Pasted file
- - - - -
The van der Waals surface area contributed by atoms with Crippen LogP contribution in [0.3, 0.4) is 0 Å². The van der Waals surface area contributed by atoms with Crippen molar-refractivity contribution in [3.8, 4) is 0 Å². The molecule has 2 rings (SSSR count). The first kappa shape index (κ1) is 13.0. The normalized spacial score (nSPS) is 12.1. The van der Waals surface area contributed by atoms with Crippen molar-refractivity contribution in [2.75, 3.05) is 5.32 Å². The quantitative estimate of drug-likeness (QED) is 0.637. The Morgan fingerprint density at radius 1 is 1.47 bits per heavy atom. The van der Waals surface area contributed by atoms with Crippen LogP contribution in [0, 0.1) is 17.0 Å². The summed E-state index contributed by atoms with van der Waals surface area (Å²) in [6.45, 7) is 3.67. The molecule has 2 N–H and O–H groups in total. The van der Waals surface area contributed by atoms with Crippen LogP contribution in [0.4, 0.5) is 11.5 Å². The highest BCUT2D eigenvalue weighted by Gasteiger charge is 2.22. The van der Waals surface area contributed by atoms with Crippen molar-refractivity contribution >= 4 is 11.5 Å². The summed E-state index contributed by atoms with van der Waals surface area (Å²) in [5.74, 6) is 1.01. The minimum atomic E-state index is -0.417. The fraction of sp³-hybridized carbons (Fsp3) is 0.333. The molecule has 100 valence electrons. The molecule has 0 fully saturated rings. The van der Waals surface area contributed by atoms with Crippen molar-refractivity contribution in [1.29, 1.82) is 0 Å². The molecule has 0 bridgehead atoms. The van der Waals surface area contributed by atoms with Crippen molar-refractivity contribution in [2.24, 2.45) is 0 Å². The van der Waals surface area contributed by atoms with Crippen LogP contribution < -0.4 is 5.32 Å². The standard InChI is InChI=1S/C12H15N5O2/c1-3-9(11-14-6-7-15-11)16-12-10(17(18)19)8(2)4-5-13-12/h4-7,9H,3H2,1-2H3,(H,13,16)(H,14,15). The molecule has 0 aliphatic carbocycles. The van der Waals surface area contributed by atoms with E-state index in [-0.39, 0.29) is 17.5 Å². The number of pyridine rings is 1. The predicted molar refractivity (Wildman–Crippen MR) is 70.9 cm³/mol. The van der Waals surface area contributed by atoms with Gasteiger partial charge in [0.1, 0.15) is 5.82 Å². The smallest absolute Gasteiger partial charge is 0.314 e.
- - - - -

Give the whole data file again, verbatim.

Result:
The van der Waals surface area contributed by atoms with Crippen LogP contribution in [0.3, 0.4) is 0 Å². The van der Waals surface area contributed by atoms with Crippen molar-refractivity contribution in [3.8, 4) is 0 Å². The molecule has 2 rings (SSSR count). The first kappa shape index (κ1) is 13.0. The normalized spacial score (nSPS) is 12.1. The van der Waals surface area contributed by atoms with Crippen molar-refractivity contribution in [2.75, 3.05) is 5.32 Å². The quantitative estimate of drug-likeness (QED) is 0.637. The Morgan fingerprint density at radius 1 is 1.47 bits per heavy atom. The van der Waals surface area contributed by atoms with Crippen LogP contribution in [0, 0.1) is 17.0 Å². The summed E-state index contributed by atoms with van der Waals surface area (Å²) in [6.45, 7) is 3.67. The molecule has 2 N–H and O–H groups in total. The van der Waals surface area contributed by atoms with Crippen LogP contribution in [0.4, 0.5) is 11.5 Å². The highest BCUT2D eigenvalue weighted by Gasteiger charge is 2.22. The van der Waals surface area contributed by atoms with Crippen molar-refractivity contribution >= 4 is 11.5 Å². The summed E-state index contributed by atoms with van der Waals surface area (Å²) in [5.74, 6) is 1.01. The minimum atomic E-state index is -0.417. The fraction of sp³-hybridized carbons (Fsp3) is 0.333. The molecule has 100 valence electrons. The molecule has 0 fully saturated rings. The van der Waals surface area contributed by atoms with Crippen molar-refractivity contribution in [1.29, 1.82) is 0 Å². The molecule has 0 bridgehead atoms. The van der Waals surface area contributed by atoms with Crippen molar-refractivity contribution in [2.24, 2.45) is 0 Å². The van der Waals surface area contributed by atoms with Crippen LogP contribution < -0.4 is 5.32 Å². The standard InChI is InChI=1S/C12H15N5O2/c1-3-9(11-14-6-7-15-11)16-12-10(17(18)19)8(2)4-5-13-12/h4-7,9H,3H2,1-2H3,(H,13,16)(H,14,15). The molecule has 0 aliphatic carbocycles. The van der Waals surface area contributed by atoms with E-state index in [-0.39, 0.29) is 17.5 Å². The number of pyridine rings is 1. The predicted molar refractivity (Wildman–Crippen MR) is 70.9 cm³/mol. The van der Waals surface area contributed by atoms with Gasteiger partial charge in [0.1, 0.15) is 5.82 Å². The smallest absolute Gasteiger partial charge is 0.314 e.